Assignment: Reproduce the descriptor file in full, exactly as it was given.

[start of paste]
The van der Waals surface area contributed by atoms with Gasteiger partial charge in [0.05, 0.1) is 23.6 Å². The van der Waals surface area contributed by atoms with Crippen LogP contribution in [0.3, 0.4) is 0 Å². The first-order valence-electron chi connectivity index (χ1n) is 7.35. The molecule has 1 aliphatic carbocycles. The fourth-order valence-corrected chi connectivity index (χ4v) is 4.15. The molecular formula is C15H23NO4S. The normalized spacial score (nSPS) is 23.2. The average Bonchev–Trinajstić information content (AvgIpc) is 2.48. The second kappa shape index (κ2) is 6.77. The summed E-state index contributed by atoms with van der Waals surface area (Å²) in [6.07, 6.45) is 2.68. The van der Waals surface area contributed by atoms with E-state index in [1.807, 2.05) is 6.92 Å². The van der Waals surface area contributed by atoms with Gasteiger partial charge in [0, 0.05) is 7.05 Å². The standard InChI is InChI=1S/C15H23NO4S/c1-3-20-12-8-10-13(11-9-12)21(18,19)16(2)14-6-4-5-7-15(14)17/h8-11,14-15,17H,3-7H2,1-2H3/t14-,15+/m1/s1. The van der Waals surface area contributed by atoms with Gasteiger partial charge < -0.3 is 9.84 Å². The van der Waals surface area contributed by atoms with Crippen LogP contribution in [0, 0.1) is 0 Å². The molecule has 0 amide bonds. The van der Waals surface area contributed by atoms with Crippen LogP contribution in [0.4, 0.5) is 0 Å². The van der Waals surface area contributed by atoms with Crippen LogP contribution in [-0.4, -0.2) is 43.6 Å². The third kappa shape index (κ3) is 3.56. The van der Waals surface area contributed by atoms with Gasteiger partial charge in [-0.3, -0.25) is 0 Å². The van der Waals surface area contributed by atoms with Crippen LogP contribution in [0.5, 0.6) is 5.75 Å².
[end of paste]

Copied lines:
The van der Waals surface area contributed by atoms with Gasteiger partial charge in [0.05, 0.1) is 23.6 Å². The van der Waals surface area contributed by atoms with Crippen LogP contribution in [0.3, 0.4) is 0 Å². The first-order valence-electron chi connectivity index (χ1n) is 7.35. The molecule has 1 aliphatic carbocycles. The fourth-order valence-corrected chi connectivity index (χ4v) is 4.15. The molecular formula is C15H23NO4S. The normalized spacial score (nSPS) is 23.2. The average Bonchev–Trinajstić information content (AvgIpc) is 2.48. The second kappa shape index (κ2) is 6.77. The summed E-state index contributed by atoms with van der Waals surface area (Å²) in [6.07, 6.45) is 2.68. The van der Waals surface area contributed by atoms with E-state index in [1.807, 2.05) is 6.92 Å². The van der Waals surface area contributed by atoms with Gasteiger partial charge in [0, 0.05) is 7.05 Å². The standard InChI is InChI=1S/C15H23NO4S/c1-3-20-12-8-10-13(11-9-12)21(18,19)16(2)14-6-4-5-7-15(14)17/h8-11,14-15,17H,3-7H2,1-2H3/t14-,15+/m1/s1. The van der Waals surface area contributed by atoms with Gasteiger partial charge < -0.3 is 9.84 Å². The van der Waals surface area contributed by atoms with Crippen LogP contribution in [0, 0.1) is 0 Å². The molecule has 0 amide bonds. The van der Waals surface area contributed by atoms with Crippen LogP contribution in [0.4, 0.5) is 0 Å². The van der Waals surface area contributed by atoms with Crippen LogP contribution in [-0.4, -0.2) is 43.6 Å². The third kappa shape index (κ3) is 3.56. The van der Waals surface area contributed by atoms with Gasteiger partial charge in [-0.3, -0.25) is 0 Å². The van der Waals surface area contributed by atoms with Crippen LogP contribution in [0.5, 0.6) is 5.75 Å².